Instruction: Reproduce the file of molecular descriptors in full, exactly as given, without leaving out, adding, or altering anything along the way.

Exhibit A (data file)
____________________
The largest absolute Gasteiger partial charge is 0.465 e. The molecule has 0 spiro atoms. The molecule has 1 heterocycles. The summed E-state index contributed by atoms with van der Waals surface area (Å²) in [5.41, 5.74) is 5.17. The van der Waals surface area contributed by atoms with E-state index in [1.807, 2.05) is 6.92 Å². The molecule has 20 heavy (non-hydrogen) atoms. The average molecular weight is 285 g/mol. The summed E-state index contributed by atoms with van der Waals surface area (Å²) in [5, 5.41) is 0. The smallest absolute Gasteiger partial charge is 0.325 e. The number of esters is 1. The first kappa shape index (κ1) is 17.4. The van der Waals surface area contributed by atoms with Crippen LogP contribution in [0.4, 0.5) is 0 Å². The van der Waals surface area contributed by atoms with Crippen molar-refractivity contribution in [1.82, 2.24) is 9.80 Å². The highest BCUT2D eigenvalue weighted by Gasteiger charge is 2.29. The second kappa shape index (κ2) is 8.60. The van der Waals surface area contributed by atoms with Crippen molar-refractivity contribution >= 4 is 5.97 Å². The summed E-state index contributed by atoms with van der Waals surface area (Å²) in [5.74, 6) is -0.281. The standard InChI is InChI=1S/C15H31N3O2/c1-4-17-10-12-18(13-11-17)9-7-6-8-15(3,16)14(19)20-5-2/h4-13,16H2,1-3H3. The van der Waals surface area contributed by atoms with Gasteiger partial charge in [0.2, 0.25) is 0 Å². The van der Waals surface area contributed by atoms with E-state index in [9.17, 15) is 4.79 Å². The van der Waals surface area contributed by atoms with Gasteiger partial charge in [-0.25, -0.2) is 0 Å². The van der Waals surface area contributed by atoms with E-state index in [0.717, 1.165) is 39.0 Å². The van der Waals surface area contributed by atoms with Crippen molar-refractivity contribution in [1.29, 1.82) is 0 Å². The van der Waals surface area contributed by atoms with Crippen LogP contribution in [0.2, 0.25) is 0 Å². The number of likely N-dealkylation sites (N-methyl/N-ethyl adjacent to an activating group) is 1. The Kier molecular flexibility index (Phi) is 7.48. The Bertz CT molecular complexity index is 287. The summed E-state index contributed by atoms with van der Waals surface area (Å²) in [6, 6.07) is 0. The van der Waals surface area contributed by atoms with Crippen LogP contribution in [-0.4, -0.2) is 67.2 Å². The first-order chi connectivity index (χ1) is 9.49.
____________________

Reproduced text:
The largest absolute Gasteiger partial charge is 0.465 e. The molecule has 0 spiro atoms. The molecule has 1 heterocycles. The summed E-state index contributed by atoms with van der Waals surface area (Å²) in [5.41, 5.74) is 5.17. The van der Waals surface area contributed by atoms with E-state index in [1.807, 2.05) is 6.92 Å². The molecule has 20 heavy (non-hydrogen) atoms. The average molecular weight is 285 g/mol. The summed E-state index contributed by atoms with van der Waals surface area (Å²) in [5, 5.41) is 0. The smallest absolute Gasteiger partial charge is 0.325 e. The number of esters is 1. The first kappa shape index (κ1) is 17.4. The van der Waals surface area contributed by atoms with Crippen LogP contribution in [0.4, 0.5) is 0 Å². The van der Waals surface area contributed by atoms with Crippen molar-refractivity contribution in [1.82, 2.24) is 9.80 Å². The highest BCUT2D eigenvalue weighted by Gasteiger charge is 2.29. The second kappa shape index (κ2) is 8.60. The van der Waals surface area contributed by atoms with Crippen molar-refractivity contribution >= 4 is 5.97 Å². The summed E-state index contributed by atoms with van der Waals surface area (Å²) in [5.74, 6) is -0.281. The standard InChI is InChI=1S/C15H31N3O2/c1-4-17-10-12-18(13-11-17)9-7-6-8-15(3,16)14(19)20-5-2/h4-13,16H2,1-3H3. The van der Waals surface area contributed by atoms with Gasteiger partial charge in [0.2, 0.25) is 0 Å². The van der Waals surface area contributed by atoms with E-state index in [9.17, 15) is 4.79 Å². The van der Waals surface area contributed by atoms with Gasteiger partial charge in [-0.25, -0.2) is 0 Å². The van der Waals surface area contributed by atoms with E-state index in [0.717, 1.165) is 39.0 Å². The van der Waals surface area contributed by atoms with Crippen molar-refractivity contribution in [1.29, 1.82) is 0 Å². The van der Waals surface area contributed by atoms with Crippen LogP contribution in [0.2, 0.25) is 0 Å². The number of likely N-dealkylation sites (N-methyl/N-ethyl adjacent to an activating group) is 1. The Kier molecular flexibility index (Phi) is 7.48. The Bertz CT molecular complexity index is 287. The summed E-state index contributed by atoms with van der Waals surface area (Å²) in [6, 6.07) is 0. The van der Waals surface area contributed by atoms with Crippen LogP contribution in [-0.4, -0.2) is 67.2 Å². The first-order chi connectivity index (χ1) is 9.49.